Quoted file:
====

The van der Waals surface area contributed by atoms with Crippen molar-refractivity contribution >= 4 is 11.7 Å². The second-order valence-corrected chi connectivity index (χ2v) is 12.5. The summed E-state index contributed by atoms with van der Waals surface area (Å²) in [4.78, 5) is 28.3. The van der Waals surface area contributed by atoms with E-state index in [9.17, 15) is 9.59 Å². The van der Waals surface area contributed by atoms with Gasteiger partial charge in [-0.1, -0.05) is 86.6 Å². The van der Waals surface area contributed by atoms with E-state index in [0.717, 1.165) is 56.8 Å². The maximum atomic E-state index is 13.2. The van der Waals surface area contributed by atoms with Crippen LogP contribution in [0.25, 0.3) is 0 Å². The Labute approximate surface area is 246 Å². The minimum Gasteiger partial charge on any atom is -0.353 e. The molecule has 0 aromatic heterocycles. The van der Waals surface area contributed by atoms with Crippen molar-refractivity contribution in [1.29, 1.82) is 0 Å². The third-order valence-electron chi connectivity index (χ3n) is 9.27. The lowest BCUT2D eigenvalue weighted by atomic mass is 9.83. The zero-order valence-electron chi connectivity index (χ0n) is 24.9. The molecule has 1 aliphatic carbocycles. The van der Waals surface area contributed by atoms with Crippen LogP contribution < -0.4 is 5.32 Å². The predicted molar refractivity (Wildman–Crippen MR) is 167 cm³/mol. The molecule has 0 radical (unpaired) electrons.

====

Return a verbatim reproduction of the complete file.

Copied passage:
The van der Waals surface area contributed by atoms with Crippen molar-refractivity contribution >= 4 is 11.7 Å². The second-order valence-corrected chi connectivity index (χ2v) is 12.5. The summed E-state index contributed by atoms with van der Waals surface area (Å²) in [4.78, 5) is 28.3. The van der Waals surface area contributed by atoms with E-state index in [9.17, 15) is 9.59 Å². The van der Waals surface area contributed by atoms with Gasteiger partial charge in [-0.1, -0.05) is 86.6 Å². The van der Waals surface area contributed by atoms with E-state index in [0.717, 1.165) is 56.8 Å². The maximum atomic E-state index is 13.2. The van der Waals surface area contributed by atoms with Crippen LogP contribution in [0.25, 0.3) is 0 Å². The Labute approximate surface area is 246 Å². The minimum Gasteiger partial charge on any atom is -0.353 e. The molecule has 0 aromatic heterocycles. The van der Waals surface area contributed by atoms with Crippen molar-refractivity contribution in [1.29, 1.82) is 0 Å². The third-order valence-electron chi connectivity index (χ3n) is 9.27. The lowest BCUT2D eigenvalue weighted by atomic mass is 9.83. The zero-order valence-electron chi connectivity index (χ0n) is 24.9. The molecule has 1 aliphatic carbocycles. The van der Waals surface area contributed by atoms with Crippen LogP contribution < -0.4 is 5.32 Å². The predicted molar refractivity (Wildman–Crippen MR) is 167 cm³/mol. The molecule has 0 radical (unpaired) electrons.